Got Knee Pain? Maybe The Answer Is More Exercise

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Richard Knox/NPR

Orthopedist Popi Gianakouras helps 45-year-old Bob Rothaker with physical therapy to treat his sore shoulder.

A reporter thought that Achilles tendon and knee injuries from running might mean he'd never be able to enjoy the sport again. It turns out that the pain may have been from lack of use. But stretching and strengthening exercises can reverse that decline.

Like millions of baby boomers, I've always thought I'd stay active into my later years. That's unlike many in my parents' generation who gave up hiking, biking, running, kayaking and other strenuous pursuits (if they ever did these things in the first place) when they developed aches and pains.

So the last six months have been discouraging. First, there was a painful left Achilles tendon. That was brought on by a gentle two-mile run — after not running for a long time due to bone spur pain that took a year to go away.

A visit to orthopedic specialist Bridget Quinn at Beth Israel Deaconess Medical Center in Boston gave me heart.

"We're going to get you running again," she said. (I loved her use of the first-person plural.)

A Slippery Slope To Knee Replacement?

Quinn wrote a prescription for two months of physical therapy. That worked. No more Achilles pain. So with the coming of spring, I was all set to get out there again — carefully, this time.

And then the knee pains started. Suddenly, going up and down stairs hurt. So did the simple act of sitting down and standing up.

Serious bummer. Hard not to think, "Is this the beginning of old age? A slide down the slope toward knee replacement?"

Not necessarily, Quinn says.

"One thing about your history that's very telling," Quinn says, "is this all started after a period of inactivity. Your tissues, when you're not active, get tight and weak. And this can predispose you to this condition, called chondromalacia of the patella."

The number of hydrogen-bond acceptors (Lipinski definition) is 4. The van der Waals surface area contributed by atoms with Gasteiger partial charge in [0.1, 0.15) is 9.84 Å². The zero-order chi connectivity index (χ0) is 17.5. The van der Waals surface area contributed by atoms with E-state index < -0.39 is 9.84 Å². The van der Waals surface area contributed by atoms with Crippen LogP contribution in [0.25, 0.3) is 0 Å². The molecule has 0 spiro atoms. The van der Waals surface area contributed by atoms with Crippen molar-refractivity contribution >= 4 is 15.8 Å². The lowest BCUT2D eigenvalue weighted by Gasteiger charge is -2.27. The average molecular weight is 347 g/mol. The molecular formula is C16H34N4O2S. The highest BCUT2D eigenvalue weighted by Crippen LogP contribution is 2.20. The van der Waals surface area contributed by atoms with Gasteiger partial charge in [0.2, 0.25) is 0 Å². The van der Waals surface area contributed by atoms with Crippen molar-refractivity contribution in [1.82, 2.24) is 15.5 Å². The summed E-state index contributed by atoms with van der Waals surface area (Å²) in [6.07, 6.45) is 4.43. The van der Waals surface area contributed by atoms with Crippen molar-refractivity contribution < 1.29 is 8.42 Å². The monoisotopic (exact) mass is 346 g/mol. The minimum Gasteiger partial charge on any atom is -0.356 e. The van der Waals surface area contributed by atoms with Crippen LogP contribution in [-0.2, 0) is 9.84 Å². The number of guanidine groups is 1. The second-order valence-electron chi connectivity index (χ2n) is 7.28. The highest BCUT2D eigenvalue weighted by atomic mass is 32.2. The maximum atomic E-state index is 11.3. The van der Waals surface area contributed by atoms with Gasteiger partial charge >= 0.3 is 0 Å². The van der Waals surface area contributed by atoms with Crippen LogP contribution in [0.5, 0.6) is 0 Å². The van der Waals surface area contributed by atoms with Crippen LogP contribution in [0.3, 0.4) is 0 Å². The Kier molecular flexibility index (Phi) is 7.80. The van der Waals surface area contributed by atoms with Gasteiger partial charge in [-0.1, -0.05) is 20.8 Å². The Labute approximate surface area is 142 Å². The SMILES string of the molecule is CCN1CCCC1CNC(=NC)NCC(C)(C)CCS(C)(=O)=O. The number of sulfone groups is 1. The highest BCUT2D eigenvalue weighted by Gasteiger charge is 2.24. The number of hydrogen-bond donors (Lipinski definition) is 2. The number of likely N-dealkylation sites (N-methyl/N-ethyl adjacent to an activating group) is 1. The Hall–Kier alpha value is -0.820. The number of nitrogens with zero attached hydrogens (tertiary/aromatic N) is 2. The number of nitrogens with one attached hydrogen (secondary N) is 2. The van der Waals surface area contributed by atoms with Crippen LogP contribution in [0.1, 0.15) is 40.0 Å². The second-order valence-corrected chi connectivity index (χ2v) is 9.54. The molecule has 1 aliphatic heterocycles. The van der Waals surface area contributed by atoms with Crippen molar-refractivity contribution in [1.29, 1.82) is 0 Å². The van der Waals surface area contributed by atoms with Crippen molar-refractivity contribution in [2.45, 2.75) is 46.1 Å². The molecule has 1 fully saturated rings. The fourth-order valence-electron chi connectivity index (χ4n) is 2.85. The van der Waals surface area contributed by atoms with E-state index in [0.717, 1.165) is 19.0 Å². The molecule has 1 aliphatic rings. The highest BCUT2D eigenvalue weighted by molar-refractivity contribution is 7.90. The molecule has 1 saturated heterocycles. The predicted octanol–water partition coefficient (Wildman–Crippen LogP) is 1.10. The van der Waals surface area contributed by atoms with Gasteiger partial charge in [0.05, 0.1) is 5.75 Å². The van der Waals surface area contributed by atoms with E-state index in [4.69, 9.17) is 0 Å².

Basically, it means irritation of the cartilage lining the kneecap. My kneecaps weren't tracking in their grooves the way they're supposed to.

Quinn says it's the most common knee problem she sees. It can result from either overuse or underuse. In my case, it's clearly the latter.

"The good news is you don't need surgery for this," Quinn says. "This is something you can help manage."

A Prescription For 'Aggressive Flexibility'

Once again, she prescribes physical therapy. It will focus not on the knee itself but on the hip, the abdomen, the back, the glutes and the quadriceps muscles. All are important in getting the kneecap to track properly.

Flexibility is key, she says. I'll need what she calls a "really aggressive flexibility program" to loosen up my leg muscles.

And the prognosis? "I would suspect that in the next six to eight weeks, you're going to be back on a good running program," Quinn predicts.

This is great news. I never thought I'd be able to run again.

Next stop is a physical therapy clinic and an appointment with a peppy, can-do therapist named Popi Gianakouras. When I met her, she was working with a 45-year-old bank employee named Bob Rothaker.

Like many of Gianakouras' patients, Rothaker spends hours at his desk, staring at a computer screen. His terrible posture, she says, was causing him a lot of problems.

"By the afternoon, it was really painful," Rothaker says. "From the upper back it would migrate to the chest area and then the shoulder area." He had tension headaches, too.

Making Over The Muscles

But seven weeks of physical therapy have made a big difference. "It's great! I'm almost symptom-free now," he reports. "It's been a tremendous help."

Gianakouras examines me and agrees with Quinn that my problem is not just in my knees.

"It's actually the mechanics of the entire lower extremities, from your core all the way down to your feet," she pronounces. "And you have to address all of those things in order to correct the problem."

"Major makeover?" I say. "Major makeover," she affirms.

She prescribes a program of exercises designed to stretch and strengthen half the muscles in my body, it seems.

It's actually not as bad as it sounds. The routine takes about an hour a day — not necessarily all at once. But I've got to be faithful about it, and so far, I have been. In only a week, it's making a difference. Going downstairs doesn't hurt so much.

Gianakouras says a lot of her patients are like me. We're pretty sedentary in our everyday lives, but nevertheless expect to stay active.

As my knees can tell you, that doesn't work.

Copyright 2011 National Public Radio. To see more, visit http://www.npr.org/.

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